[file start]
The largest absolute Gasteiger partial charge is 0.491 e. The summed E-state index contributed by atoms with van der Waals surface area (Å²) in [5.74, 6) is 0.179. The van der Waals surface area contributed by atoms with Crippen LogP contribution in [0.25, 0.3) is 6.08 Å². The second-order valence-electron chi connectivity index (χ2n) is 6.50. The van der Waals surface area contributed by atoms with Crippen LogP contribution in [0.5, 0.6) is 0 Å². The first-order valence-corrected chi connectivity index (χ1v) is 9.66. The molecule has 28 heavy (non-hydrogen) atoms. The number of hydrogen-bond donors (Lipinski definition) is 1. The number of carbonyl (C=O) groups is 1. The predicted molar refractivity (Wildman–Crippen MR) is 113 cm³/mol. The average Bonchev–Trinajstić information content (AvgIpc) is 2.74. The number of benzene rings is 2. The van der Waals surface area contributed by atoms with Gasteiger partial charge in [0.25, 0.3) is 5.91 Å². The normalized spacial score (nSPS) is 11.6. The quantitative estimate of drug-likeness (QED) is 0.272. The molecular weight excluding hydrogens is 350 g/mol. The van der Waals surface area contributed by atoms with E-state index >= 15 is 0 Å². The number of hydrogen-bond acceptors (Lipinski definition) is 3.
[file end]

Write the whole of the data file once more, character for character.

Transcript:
The largest absolute Gasteiger partial charge is 0.491 e. The summed E-state index contributed by atoms with van der Waals surface area (Å²) in [5.74, 6) is 0.179. The van der Waals surface area contributed by atoms with Crippen LogP contribution in [0.25, 0.3) is 6.08 Å². The second-order valence-electron chi connectivity index (χ2n) is 6.50. The van der Waals surface area contributed by atoms with Crippen LogP contribution in [0.5, 0.6) is 0 Å². The first-order valence-corrected chi connectivity index (χ1v) is 9.66. The molecule has 28 heavy (non-hydrogen) atoms. The number of hydrogen-bond donors (Lipinski definition) is 1. The number of carbonyl (C=O) groups is 1. The predicted molar refractivity (Wildman–Crippen MR) is 113 cm³/mol. The average Bonchev–Trinajstić information content (AvgIpc) is 2.74. The number of benzene rings is 2. The van der Waals surface area contributed by atoms with Gasteiger partial charge in [0.25, 0.3) is 5.91 Å². The normalized spacial score (nSPS) is 11.6. The quantitative estimate of drug-likeness (QED) is 0.272. The molecular weight excluding hydrogens is 350 g/mol. The van der Waals surface area contributed by atoms with E-state index >= 15 is 0 Å². The number of hydrogen-bond acceptors (Lipinski definition) is 3.